However, after 4 months of age, there was a significant
decrease in the spines, which tended to be long and
thin. Although it cannot be assumed that spines and
immature neurons necessarily make functional synaptic contacts [16, 211, the development of spines does
appear to be a major feature of postnatal maturation.
Wisniewski and co-workers [26] have shown de-
creased density and size of synapses in Down’s syndrome.
Our analysis of dendritic branching development in
brains of patients with Down’s syndrome reveals that
the pattern of branching is different from that of control brains. in the infantile period, the total number of
intersections was greater in subjects with Down’s syndrome than in controls. By the juvenile period, the
number of intersections was significantly decreased in
both Layers 3 and 5 at almost all distances greater than
50 pm from the perikaryon. The mean distance from
the perikaryon to the point of maximum branching in
both apical and basal dendrites and of both Layers 3
and 5 neurons increased with age in controls and decreased in infants with Down’s syndrome.
Total mean dendritic length (apical plus basal) per
cell in Layer 3 decreased by almost 50% from the
infantile to the juvenile groups in patients. In controls,
total length increased by 65% over the same age span.
Thus, in patients we saw a dramatic cessation of growth
together with actual dendritic shortening or atrophy.
In Layer 5, the total mean dendritic length decreased
progressively in the first 5 years of life in patients.
However, the controls also showed a decrease of apical
and basal dendrites in the juvenile group.
The numbers and orders of branches were similar in
patients with Down’s syndrome and controls at all
ages. The controls showed an increase in number of
branches with increasing age in Layer 3 neurons. In
Layer 5, with increasing age control neurons showed a
constant number of branches in the apical dendrites
with an increase in basilar branches in the late-infantile
period and a decrease in the juvenile period. Few of
these differences are significant individually, but the
patients with Down’s syndrome show a decrease in the
number of branches at each site earlier than did control subjects.
With early growth and development, the normal
dendritic tree expands. This expansion is not seen in
Down’s syndrome. On each of the measures (i.e., total
mean dendritic length, number of intersections, number of branches, orders of branching, and points of
maximum branching to the center of the neuron), the
Down’s syndrome neurons showed decreased numbers with increasing age. Conversely, the control
neurons showed an initial increase in all values, and not
until the juvenile period (2 to 5 years of age) was there
a trend toward less expansion.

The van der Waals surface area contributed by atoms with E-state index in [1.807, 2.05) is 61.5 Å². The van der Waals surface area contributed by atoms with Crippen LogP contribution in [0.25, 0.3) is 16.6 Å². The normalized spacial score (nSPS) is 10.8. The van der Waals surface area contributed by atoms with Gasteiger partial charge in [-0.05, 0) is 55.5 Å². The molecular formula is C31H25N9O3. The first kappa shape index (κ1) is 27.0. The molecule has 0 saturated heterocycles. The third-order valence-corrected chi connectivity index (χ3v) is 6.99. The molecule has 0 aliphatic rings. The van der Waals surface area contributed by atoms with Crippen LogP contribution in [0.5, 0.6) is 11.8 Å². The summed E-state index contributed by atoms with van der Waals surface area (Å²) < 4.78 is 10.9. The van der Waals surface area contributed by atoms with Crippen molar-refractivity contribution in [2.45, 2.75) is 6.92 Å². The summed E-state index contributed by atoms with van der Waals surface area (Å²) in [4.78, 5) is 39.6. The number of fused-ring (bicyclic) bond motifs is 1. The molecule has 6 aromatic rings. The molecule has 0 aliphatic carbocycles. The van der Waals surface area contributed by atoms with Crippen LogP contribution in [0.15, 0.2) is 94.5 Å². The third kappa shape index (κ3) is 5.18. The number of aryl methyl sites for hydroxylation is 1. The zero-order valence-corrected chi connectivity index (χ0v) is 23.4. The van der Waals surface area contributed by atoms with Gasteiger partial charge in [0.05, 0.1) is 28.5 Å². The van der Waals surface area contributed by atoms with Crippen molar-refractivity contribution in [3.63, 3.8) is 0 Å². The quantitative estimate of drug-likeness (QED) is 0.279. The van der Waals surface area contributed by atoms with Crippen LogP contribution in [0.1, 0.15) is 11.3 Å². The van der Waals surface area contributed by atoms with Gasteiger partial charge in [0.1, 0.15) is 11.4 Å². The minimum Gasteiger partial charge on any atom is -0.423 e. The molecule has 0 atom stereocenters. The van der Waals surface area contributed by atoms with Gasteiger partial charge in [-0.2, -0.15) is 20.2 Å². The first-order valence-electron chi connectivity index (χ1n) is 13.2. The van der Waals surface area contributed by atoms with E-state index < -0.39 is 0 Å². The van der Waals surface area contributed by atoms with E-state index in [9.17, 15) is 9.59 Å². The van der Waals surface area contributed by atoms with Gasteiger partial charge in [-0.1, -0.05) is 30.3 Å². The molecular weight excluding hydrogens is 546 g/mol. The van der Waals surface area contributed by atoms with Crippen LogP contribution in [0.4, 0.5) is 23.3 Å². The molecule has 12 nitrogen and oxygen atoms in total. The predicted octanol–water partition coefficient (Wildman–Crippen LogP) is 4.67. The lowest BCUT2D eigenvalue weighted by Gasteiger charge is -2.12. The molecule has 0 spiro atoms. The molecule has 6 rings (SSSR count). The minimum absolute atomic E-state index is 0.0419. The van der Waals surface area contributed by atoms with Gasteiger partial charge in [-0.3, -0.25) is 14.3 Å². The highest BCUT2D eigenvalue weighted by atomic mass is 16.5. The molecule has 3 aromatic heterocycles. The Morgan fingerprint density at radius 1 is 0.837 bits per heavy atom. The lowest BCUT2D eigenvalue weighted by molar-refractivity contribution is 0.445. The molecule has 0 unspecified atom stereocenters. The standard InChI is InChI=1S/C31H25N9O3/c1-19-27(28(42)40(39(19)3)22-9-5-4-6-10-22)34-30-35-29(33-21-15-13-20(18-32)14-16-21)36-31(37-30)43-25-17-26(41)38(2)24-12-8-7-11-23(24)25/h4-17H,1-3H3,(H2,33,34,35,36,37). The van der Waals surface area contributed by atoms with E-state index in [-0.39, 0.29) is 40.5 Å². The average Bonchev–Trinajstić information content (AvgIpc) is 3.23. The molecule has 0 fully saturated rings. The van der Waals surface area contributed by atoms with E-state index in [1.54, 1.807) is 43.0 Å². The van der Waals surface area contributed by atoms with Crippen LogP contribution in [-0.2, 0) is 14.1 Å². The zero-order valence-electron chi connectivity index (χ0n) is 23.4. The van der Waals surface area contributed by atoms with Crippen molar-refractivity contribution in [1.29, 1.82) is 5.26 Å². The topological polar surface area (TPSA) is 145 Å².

The Down’s syndrome neurons showed one other
striking difference from controls-a relatively expanded dendritic tree at 4 months of age. There are
several plausible explanations for the excessive early
outgrowth of dendritic branches followed by subsequent atrophy. The excessive dendrite branching may
be an abortive attempt by the neuron to compensate
for the decreased number of spines and synapses on its
receptive surfaces. The extra chromosome 21 may
produce excess RNA and protein that cannot be permanently incorporated into the dendritic membrane or
cytoskeleton, so membrane turnover is decreased.
This would prevent the dendritic tree from being
maintained, which would cause the neurons to become
“atrophic” relative to the control dendritic pattern.
The absence of growth in the dendritic branches
seen in brains from Down’s syndrome patients is interesting in relation to observations of Buell and Coleman
13,43. They examined adult brains in a healthy control
group, in normal elderly people, and in a demented
elderly group. They found that normal brains in elderly subjects showed two populations of nerve cells,
one able to expand its dendritic arborization and the
other with a dying cell population and a shrinking
dendritic tree. Although we have not documented the
cell populations, in our material this phenomenon was
suggested in patients with Down’s syndrome of the
infantile group, which showed a large standard deviation. With increasing age, only cells with less developed dendritic arborescence were found, resembling
those of the demented elderly group in the study of
Buell and Coleman C3, 43. This suggests that the spurt
of growth occurs as a possible compensatory response
to neuronal loss at the beginning, followed eventually
by a uniform “premature aging” of cells.
Like other investigators 112, 13, 15, 22, 231, we
have found quantitative differences between controls
and patients. Given that the mechanism by which the
extra chromosome in Down’s syndrome produces an
abnormal phenotype is overproduction of chromosome 21-specific RNA 1121, a quantitative change
should be expected. Indeed, Sichitiu and co-workers
f223 have shown, at least for the superoxide dismutase
gene on chromosome 21, that increased amounts of
RNA produce increased protein levels.
The observed reduction of dendritic spines C233 and
this abnormal dendritic branching may be the morphological basis of the mental retardation; however,
further work is required to demonstrate that the structural abnormality is directly related to the impaired
mental functioning.
We would like to thank Mr Roy Augustin, BSc, for his expert
technical assistance and the Medical Publications Department, The
Hospital for Sick Children, for editorial assistance.